Edgar jr., deeply affected by his parents’ estrangement and his mother’s subsequent death, was eventually able to accomplish what he was unable to do while his parents were alive. He commissioned an extravagant mausoleum of earth-toned stucco and stone to be built on the grounds of Fallingwater; he transferred his mother’s body from Pittsburgh’s Homewood Cemetery and eventually interred his father there, as well. At last Edgar jr.'s parents were as he wanted them, joined together, side-by-side. Noted Swiss sculptor Alberto Giacometti created the crypt’s huge bronze doors, which depict two solitary bas-relief stick-like figures, a woman sitting against a tree on the right and a man standing far away on the left, facing each other across a barren valley. Kevin Gray, in a New York Times feature from 2001, described the doors as having “dark, stormy background branches evoking William Blake’s Marriage of Heaven and Hell.”

The tomb is several hundred yards upstream from the main house, reached by its own bridge, although tourists are not allowed to visit it. In fact, docents and guides will not reveal its exact location. Edgar jr's own body was cremated in 1989, and his ashes were scattered around the grounds of Fallingwater, as well as those of his long time companion, Paul

Edgar jr., as discrete as his parents were brash, had a substantial career as a learned and disciplined historian, an exact and graceful writer, a perceptive critic, educator and philanthropist – all without a traditional college education. One of his enduring legacies was co-founding, along with famed architects Eero Saarinen and Charles and Ray Eames, the GOOD DESIGN awards in 1950; GOOD DESIGN grants international recognition upon designers and manufacturers for advancing new, visionary, and innovative product concepts, invention and originality, and for stretching the envelope beyond what is considered ordinary product and consumer design. During the past 60 years winners have included Alessi, Porsche, Bang & Olufsen, Apple, Herman Miller, Bose and Knoll. The 2010 winners will be announced in September.

Tip: If salacious details fascinate you, buy the cookbook available in the gift shop. Elsie Henderson was the personal cook for the Kaufmann household, and she reveals much more than favorite family recipes.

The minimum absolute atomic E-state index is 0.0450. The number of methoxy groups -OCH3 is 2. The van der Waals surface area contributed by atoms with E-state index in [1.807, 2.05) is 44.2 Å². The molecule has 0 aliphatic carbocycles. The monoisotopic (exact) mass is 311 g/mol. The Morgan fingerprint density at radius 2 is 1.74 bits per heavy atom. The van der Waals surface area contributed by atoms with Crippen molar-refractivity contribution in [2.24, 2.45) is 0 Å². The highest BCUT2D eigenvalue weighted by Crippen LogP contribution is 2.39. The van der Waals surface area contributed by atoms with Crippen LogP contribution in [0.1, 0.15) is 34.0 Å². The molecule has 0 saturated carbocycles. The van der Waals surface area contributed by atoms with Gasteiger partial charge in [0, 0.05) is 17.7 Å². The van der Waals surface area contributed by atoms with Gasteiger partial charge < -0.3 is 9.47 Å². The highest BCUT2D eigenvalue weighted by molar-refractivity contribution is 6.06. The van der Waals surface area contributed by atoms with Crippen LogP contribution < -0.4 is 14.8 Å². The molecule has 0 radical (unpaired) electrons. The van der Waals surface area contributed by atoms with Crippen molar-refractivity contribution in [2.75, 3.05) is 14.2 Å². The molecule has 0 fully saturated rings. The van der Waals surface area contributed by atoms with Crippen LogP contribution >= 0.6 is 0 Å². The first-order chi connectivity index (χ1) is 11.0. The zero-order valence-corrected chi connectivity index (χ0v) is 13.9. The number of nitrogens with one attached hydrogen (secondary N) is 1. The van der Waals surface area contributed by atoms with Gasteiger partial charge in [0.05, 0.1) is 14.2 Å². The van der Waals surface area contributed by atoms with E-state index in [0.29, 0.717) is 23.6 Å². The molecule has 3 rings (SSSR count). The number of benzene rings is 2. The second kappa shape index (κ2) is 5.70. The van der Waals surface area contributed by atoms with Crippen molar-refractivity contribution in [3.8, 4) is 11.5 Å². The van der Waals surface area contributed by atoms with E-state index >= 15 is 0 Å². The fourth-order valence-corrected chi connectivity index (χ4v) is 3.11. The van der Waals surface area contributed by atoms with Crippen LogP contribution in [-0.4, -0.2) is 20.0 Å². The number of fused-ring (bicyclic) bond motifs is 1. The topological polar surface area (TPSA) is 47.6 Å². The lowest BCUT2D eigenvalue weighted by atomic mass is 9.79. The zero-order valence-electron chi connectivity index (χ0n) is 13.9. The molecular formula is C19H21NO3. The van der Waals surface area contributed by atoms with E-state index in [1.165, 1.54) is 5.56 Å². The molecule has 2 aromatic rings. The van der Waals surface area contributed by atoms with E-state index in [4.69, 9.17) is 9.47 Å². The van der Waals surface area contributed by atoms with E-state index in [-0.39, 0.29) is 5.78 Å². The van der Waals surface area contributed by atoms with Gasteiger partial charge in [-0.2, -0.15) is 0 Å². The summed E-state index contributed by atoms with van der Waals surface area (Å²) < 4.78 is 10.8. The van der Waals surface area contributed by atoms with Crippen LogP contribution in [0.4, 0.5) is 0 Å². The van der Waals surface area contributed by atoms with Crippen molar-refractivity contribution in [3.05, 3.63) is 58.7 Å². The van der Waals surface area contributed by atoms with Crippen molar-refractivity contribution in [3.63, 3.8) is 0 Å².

Exerpt (text accompanies a recipe for chicken/avocado salad):

Elsie often featured avocado in salads when Edgar Jr. and his companion, Paul Mayén, were at Fallingwater. “Mr. Mayén loved avocados.”

Elsie Henderson, an African-American, is today 96 years old. A portion of the cookbook’s profits help support her.

Mayén Connection

It is a curious fact that Paul Mayén, a Spanish-born industrial designer who for 36 years shared Edgar jr’s Manhattan apartment and retreat in Hydra, Greece, designed the gift shop, café and visitor center complex (built in 1978) set in the woods above Fallingwater. Everyone who tours Fallingwater passes through it. As well, one of Paul Mayén’s design creations, a red cubical sculpture, sits unheralded on the coffee table in Fallingwater’s living room.

Frank Lloyd Wright, who in 1956 had designed a retreat house known as Kentuck Knob for I.N. and Bernadine Hagan (just four miles from Fallingwater), suggested that they hire Edgar jr. and Mayén (as a couple) to assist in selecting furniture. Paul and Edgar jr. directed the Hagans toward furnishings by George Jensen and Hans Wegner. They selected Jack Lenor Larsen fabrics for the built-in Wright-designed seating area and purchased Moroccan rugs from Kaufmann’s department store in Pittsburgh. Now owned by a British Lord, Kentuck Knob is open for tours. While it is a fine example of a modest Usonian house, and in pristine condition, every interior surface is marred by excessive clutter from the present occupants. Wright would have had apoplexy.

In 1975, Mayén designed a country house for the Hagans in rural New York State. As well, Paul Mayén designed the jacket of a book about Wright, Drawings for a Living Architecture (1959), and provided photographs for a 1965 book about Fallingwater.

Given his professional contributions to such an iconic architectural site and his personal ties to its heir, it is astonishing that so little is known about Mayén and his work.

Below: Wright's office for Edgar Sr. at the Kaufmann Department Store, now on display at the Victoria & Albert Museum in London.